Guerrero did not just sign up for the biggest fight of his career just to cash in on a big payday.  He is without question showing up with the heart of an underdog ready to triumph with the odds against him.  When the opening bell rings, that will be apparent to all who will be viewing.  Guerrero’s intensity and volume of punches will see to it early on that Floyd Mayweather will have some problems on his hands.  After four, or maybe five rounds, expect an even fight.  What will ensue once the second half comes around will be the showcase of one Mayweather’s most shining attributes: his ring IQ and ability to make adjustments.  Mayweather will have the versatility to switch up whatever he is doing to implement what can be most effective against Guerrero.  The right hand down the middle should find Mayweather a lot of success as Guerrero comes in with his southpaw stance.

Floyd Mayweather still leaves fans and critics alike awestruck by his defensive wizardry.  In his past few fights though, Mayweather has been more planted and sturdy in his stance than ever before, and it looks as if it has given his punching power a boost in this weight division.  Not only has his power possibly gotten a bit better, but it is the physical strength of Mayweather that has without question increased.  Mayweather is now a much more natural welterweight than he was when he first ventured into the weight class over 7 years ago.  That strength Mayweather has accumulated at the age of 36 will pay dividends, as Guerrero will find it harder than he may expect to do the rough housing tactics he is effective with.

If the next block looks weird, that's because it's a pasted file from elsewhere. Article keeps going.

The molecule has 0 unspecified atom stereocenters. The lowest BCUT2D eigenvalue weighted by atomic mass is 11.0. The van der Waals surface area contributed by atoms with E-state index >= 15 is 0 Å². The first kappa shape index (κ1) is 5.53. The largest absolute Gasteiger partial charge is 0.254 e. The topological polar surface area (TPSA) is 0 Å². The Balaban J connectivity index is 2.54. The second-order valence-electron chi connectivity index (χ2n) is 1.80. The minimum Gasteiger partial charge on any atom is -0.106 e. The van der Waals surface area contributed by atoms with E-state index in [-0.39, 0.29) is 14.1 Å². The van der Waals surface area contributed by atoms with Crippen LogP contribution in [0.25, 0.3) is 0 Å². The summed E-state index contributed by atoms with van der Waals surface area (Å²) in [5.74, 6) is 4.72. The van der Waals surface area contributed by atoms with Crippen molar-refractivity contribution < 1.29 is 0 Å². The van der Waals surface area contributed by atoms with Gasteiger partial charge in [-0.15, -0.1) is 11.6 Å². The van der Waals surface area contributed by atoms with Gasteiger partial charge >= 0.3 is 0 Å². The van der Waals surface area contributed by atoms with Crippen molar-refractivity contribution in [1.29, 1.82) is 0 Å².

After a good first half of a fight, Floyd Mayweather will take over the fight.  He will begin picking off Guerrero as Guerrero comes inside, and the number of punches landing for Mayweather per round will increase gradually as the fight continues.  This fight has the makings of a more competitive version of Hatton-Mayweather.  With Guerrero being Hatton, and scoring early on with some success getting rough on the inside.  Mayweather though, being the underrated inside fighter he is, will be dishing out good punishment himself.  Particularly to the body, and when the inevitable separation comes between the two fighters and there is distance, Mayweather will have dominant moments.  Guerrero will not quit.  He may taste the canvas, but he will not take a 10 count.  Either Guerrero’s corner, the Nevada State Athletic Comission, or the referee on hand will see to it that Robert Guerrero will not endure a full 12 rounds in his attempt to dethrone Floyd Mayweather.